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The image shows a small fluorescent protein that emits and absorbs light that penetrates deep into biological tissue. Here, it indicates inflammation in a living mouse liver. The inset shows the molecular and chemical structure of the protein, miRFP718nano. Featured

December 05, 2022

Small Glowing Protein Allows Researchers to Peer Deeper Into Living Tissues

Proteins that emit longer wavelengths of near-infrared light help create detailed, hi-res biomedical images

February 05, 2013

Recreating Natural Complex Gene Regulation

Duke University bioengineers have created a system they believe can benefit gene therapy research and the burgeoning field of synthetic biology

January 31, 2013

Novel Materials Shake Ship Scum

Ships may soon be able to shed the unwanted accumulation of bacteria and other marine growth with the flick of a switch.

January 29, 2013

Duke's Slow-Release "Jelly" is a Novel Drug Deliverer

May overcome major hurdles facing a promising new class of peptide drugs to treat diabetes and cancer

January 23, 2013

Controlled Crumpling Key to Artificial Muscle

Duke engineer Xuanhe Zhao on the challenge of controlling graphene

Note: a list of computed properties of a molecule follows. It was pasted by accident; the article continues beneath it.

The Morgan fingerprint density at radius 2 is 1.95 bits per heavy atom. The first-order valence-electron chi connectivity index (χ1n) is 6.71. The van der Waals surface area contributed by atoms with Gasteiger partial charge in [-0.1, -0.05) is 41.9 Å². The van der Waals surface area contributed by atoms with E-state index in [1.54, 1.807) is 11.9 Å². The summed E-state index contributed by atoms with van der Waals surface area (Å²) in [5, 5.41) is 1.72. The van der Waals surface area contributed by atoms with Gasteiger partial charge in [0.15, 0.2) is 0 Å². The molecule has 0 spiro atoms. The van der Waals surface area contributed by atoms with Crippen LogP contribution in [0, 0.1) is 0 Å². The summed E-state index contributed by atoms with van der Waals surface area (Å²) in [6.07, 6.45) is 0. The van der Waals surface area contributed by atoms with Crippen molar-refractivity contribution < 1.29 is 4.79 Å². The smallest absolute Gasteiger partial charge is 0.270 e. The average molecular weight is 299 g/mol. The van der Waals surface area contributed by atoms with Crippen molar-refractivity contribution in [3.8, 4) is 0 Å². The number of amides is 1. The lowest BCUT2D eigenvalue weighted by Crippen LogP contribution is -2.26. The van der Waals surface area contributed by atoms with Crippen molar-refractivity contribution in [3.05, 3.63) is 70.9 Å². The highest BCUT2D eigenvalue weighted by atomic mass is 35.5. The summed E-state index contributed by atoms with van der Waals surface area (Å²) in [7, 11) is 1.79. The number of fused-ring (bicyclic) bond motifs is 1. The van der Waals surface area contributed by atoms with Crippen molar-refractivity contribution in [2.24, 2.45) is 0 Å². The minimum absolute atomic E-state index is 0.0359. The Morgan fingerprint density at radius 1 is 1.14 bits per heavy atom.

January 22, 2013

Daubechies Wins BBVA Foundation Frontiers of Knowledge Award

Daubechies is a professor in electrical and computer engineering at Duke

January 18, 2013

Novel Sensor Provides Bigger Picture

Duke engineers created a unique metamaterial to image scenes using fewer components than conventional detectors

January 07, 2013

Duke Alum Nathan Kundtz Invents New Satellite Antenna

The mTenna uses some of the materials and technology used in David Smith’s so-called invisibility cloak, but in a novel way.

January 07, 2013

Duke Launches New Undergraduate Minor in Energy Engineering

The world has many energy problems and few places to learn how to solve them. Duke Engineering has stepped up to help close the knowledge gap by offering a minor in energy engineering.

January 07, 2013

Lucinda Camras: Scientist and Entrepreneur

Lucinda Camras has to wait only a little while longer before she’s able to put “Ph.D.” after her name, and when that time comes, those letters will follow several other impressive letters – CSO – as in chief scientific officer.

January 15, 2009

Next Generation Cloaking Device Demonstrated

Duke engineers have produced a device with a broad frequency bandwidth